HEALTH CARE: Oliva came into the session with a focus on overhauling health-care regulations and largely was successful. In part, he pushed through elimination of the long-controversial “certificate of need” regulatory process for new hospitals and services. Also, Oliva played a key role in passing a plan that could lead to importing lower-cost prescription drugs from Canada, an issue that DeSantis has championed.

HURRICANE MICHAEL: As lawmakers met in the Capitol, Northwest Florida residents, businesses and local governments continued struggling with the aftermath of Hurricane Michael. The House and Senate received hundreds of millions of dollars in requests for assistance and put about $220 million in the new budget for recovery efforts. Also, a tax package includes measures to help farmers hammered by the October storm.

INSURANCE: In a big win for the insurance industry, lawmakers approved an overhaul of the controversial insurance practice known as “assignment of benefits.” The longstanding practice involves policyholders signing over benefits to contractors, and insurers contend that abuses and litigation are driving up insurance premiums. Lawmakers took steps such as limiting attorney fees in so-called AOB cases.

MEDICAL MARIJUANA: Going into the session, DeSantis essentially gave lawmakers an offer they couldn’t refuse as he sought to eliminate a ban on smokable medical marijuana. If lawmakers didn’t act, DeSantis threatened to drop an appeal of a court ruling that said the smoking ban, included in a 2017 law, was unconstitutional. Lawmakers quickly went along with DeSantis’ request and eliminated the ban in March.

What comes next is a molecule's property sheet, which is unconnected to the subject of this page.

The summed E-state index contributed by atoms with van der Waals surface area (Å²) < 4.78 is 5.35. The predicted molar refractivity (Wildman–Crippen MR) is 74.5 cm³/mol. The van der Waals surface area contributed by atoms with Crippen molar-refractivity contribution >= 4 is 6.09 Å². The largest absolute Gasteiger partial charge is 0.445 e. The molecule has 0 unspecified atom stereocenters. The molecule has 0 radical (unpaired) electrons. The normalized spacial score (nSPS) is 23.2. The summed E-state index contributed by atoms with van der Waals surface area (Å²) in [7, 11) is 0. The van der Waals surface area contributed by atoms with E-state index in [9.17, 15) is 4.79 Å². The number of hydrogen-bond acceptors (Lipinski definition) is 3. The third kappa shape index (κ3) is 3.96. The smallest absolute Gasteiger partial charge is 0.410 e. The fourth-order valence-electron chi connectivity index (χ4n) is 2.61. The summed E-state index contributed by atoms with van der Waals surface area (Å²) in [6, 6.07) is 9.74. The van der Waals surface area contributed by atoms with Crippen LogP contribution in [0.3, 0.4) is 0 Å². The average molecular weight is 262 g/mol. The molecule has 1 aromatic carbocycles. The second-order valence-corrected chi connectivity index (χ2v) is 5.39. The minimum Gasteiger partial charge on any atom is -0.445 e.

SCHOOL CHOICE: The Republican-dominated Legislature continued expanding school choice, including passing a new vouchers program known as the Family Empowerment Scholarship Program. Under the program, state money will be used to send as many as 18,000 students to private schools next year. Critics contend the plan is unconstitutional, citing a 2006 Florida Supreme Court ruling that struck down a similar vouchers program.

SCHOOL SAFETY: Pointing to recommendations by a commission created after last year’s mass shooting at Marjory Stoneman Douglas High School, lawmakers passed a wide-ranging bill designed to bolster school safety. The bill included issues such as improving mental-health services, but almost all of the debate focused on a controversial provision that would expand the school “guardian” program to allow armed classroom teachers.

TRANSPORTATION: In a top priority for Galvano, lawmakers approved a plan aimed at expanding or building three toll roads. The plan, which drew opposition from environmentalists, would extend the Suncoast Parkway from the Tampa Bay region to the Georgia border; extend the Florida Turnpike west to hook up with the Suncoast Parkway; and create a multi-use corridor, including a toll road, from Polk County to Collier County.

–News Service of Florida


2 Responses for “Lawmakers Approve Record $91.1 Billion Budget; 10 Big Issues from the 2019 Session”

  1. Redforman says:

    We dont need strip malls and gas station every half mile!!

  2. Rich says:

    The big spending Republicans are at it again. How many of their pals are getting huge taxbreaks and payoffs with this budget?

Leave a Reply

FlaglerLive's forum, as noted in our comment policy, is for debate and conversation that adds light and perspective to articles. Please be courteous, don't attack fellow-commenters or make personal attacks against individuals in stories, and try to stick to the subject. All comments are moderated.

Read FlaglerLive's Comment Policy | Subscribe to the Comment Feed rss flaglerlive comment feed rss

More stories on FlaglerLive
Loading

FlaglerLive Email Alerts

Enter your email address to get alerts.

ADVERTISEMENTS

support flaglerlive palm coast flagler county news pierre tristam
news service of florida
Advertisement
FlaglerLive is a non-profit 501(c)(3) organization | FlaglerLive.com P.O. Box 254263, Palm Coast, FL 32135 | Contact the Editor by email | (386) 586-0257 | Sitemap | Log in